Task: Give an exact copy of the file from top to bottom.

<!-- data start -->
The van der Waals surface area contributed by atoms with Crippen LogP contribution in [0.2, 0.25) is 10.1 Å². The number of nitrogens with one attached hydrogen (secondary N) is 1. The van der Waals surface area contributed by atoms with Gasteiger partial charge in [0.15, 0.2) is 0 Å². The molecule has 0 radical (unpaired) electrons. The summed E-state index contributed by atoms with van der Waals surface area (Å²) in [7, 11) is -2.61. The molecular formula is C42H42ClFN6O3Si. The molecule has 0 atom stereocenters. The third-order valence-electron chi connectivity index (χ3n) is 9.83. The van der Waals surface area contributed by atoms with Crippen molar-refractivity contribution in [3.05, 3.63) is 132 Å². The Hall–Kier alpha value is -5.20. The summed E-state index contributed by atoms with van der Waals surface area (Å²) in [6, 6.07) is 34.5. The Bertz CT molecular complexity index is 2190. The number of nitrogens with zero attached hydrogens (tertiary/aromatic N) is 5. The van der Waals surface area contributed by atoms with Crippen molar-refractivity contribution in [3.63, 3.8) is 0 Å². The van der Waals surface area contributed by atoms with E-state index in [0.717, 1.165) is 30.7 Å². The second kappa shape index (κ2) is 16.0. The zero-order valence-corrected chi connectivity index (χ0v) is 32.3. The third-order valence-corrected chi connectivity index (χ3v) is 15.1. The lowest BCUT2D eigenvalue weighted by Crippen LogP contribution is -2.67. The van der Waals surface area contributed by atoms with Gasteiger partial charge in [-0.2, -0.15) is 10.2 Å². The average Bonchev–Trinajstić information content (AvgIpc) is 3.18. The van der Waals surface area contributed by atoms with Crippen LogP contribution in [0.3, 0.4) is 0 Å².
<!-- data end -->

The van der Waals surface area contributed by atoms with Crippen LogP contribution in [0.2, 0.25) is 10.1 Å². The number of nitrogens with one attached hydrogen (secondary N) is 1. The van der Waals surface area contributed by atoms with Gasteiger partial charge in [0.15, 0.2) is 0 Å². The molecule has 0 radical (unpaired) electrons. The summed E-state index contributed by atoms with van der Waals surface area (Å²) in [7, 11) is -2.61. The molecular formula is C42H42ClFN6O3Si. The molecule has 0 atom stereocenters. The third-order valence-electron chi connectivity index (χ3n) is 9.83. The van der Waals surface area contributed by atoms with Crippen molar-refractivity contribution in [3.05, 3.63) is 132 Å². The Hall–Kier alpha value is -5.20. The summed E-state index contributed by atoms with van der Waals surface area (Å²) in [6, 6.07) is 34.5. The Bertz CT molecular complexity index is 2190. The number of nitrogens with zero attached hydrogens (tertiary/aromatic N) is 5. The van der Waals surface area contributed by atoms with Crippen molar-refractivity contribution in [3.63, 3.8) is 0 Å². The van der Waals surface area contributed by atoms with E-state index in [0.717, 1.165) is 30.7 Å². The second kappa shape index (κ2) is 16.0. The zero-order valence-corrected chi connectivity index (χ0v) is 32.3. The third-order valence-corrected chi connectivity index (χ3v) is 15.1. The lowest BCUT2D eigenvalue weighted by Crippen LogP contribution is -2.67. The van der Waals surface area contributed by atoms with Gasteiger partial charge in [-0.2, -0.15) is 10.2 Å². The average Bonchev–Trinajstić information content (AvgIpc) is 3.18. The van der Waals surface area contributed by atoms with Crippen LogP contribution in [0.3, 0.4) is 0 Å².